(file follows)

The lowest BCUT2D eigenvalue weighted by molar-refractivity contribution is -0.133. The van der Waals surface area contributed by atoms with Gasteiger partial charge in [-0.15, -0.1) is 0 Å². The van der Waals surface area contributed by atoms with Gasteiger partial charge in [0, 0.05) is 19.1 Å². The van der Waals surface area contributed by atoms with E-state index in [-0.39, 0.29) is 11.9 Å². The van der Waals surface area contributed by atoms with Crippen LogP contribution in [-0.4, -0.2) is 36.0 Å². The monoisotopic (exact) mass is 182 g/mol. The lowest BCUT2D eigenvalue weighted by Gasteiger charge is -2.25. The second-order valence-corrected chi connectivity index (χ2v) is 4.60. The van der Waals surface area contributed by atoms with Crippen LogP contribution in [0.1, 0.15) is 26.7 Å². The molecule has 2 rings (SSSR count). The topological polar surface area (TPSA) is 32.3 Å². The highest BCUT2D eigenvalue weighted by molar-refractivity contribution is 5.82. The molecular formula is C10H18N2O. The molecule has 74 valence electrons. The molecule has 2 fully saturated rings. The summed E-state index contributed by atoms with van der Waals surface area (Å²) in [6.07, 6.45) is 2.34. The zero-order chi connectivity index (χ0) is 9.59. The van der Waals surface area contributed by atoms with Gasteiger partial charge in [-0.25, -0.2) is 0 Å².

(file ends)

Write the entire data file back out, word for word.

The lowest BCUT2D eigenvalue weighted by molar-refractivity contribution is -0.133. The van der Waals surface area contributed by atoms with Gasteiger partial charge in [-0.15, -0.1) is 0 Å². The van der Waals surface area contributed by atoms with Gasteiger partial charge in [0, 0.05) is 19.1 Å². The van der Waals surface area contributed by atoms with E-state index in [-0.39, 0.29) is 11.9 Å². The van der Waals surface area contributed by atoms with Crippen LogP contribution in [-0.4, -0.2) is 36.0 Å². The monoisotopic (exact) mass is 182 g/mol. The lowest BCUT2D eigenvalue weighted by Gasteiger charge is -2.25. The second-order valence-corrected chi connectivity index (χ2v) is 4.60. The van der Waals surface area contributed by atoms with Crippen LogP contribution in [0.1, 0.15) is 26.7 Å². The molecule has 2 rings (SSSR count). The topological polar surface area (TPSA) is 32.3 Å². The highest BCUT2D eigenvalue weighted by molar-refractivity contribution is 5.82. The molecular formula is C10H18N2O. The molecule has 74 valence electrons. The molecule has 2 fully saturated rings. The summed E-state index contributed by atoms with van der Waals surface area (Å²) in [6.07, 6.45) is 2.34. The zero-order chi connectivity index (χ0) is 9.59. The van der Waals surface area contributed by atoms with Gasteiger partial charge in [-0.25, -0.2) is 0 Å².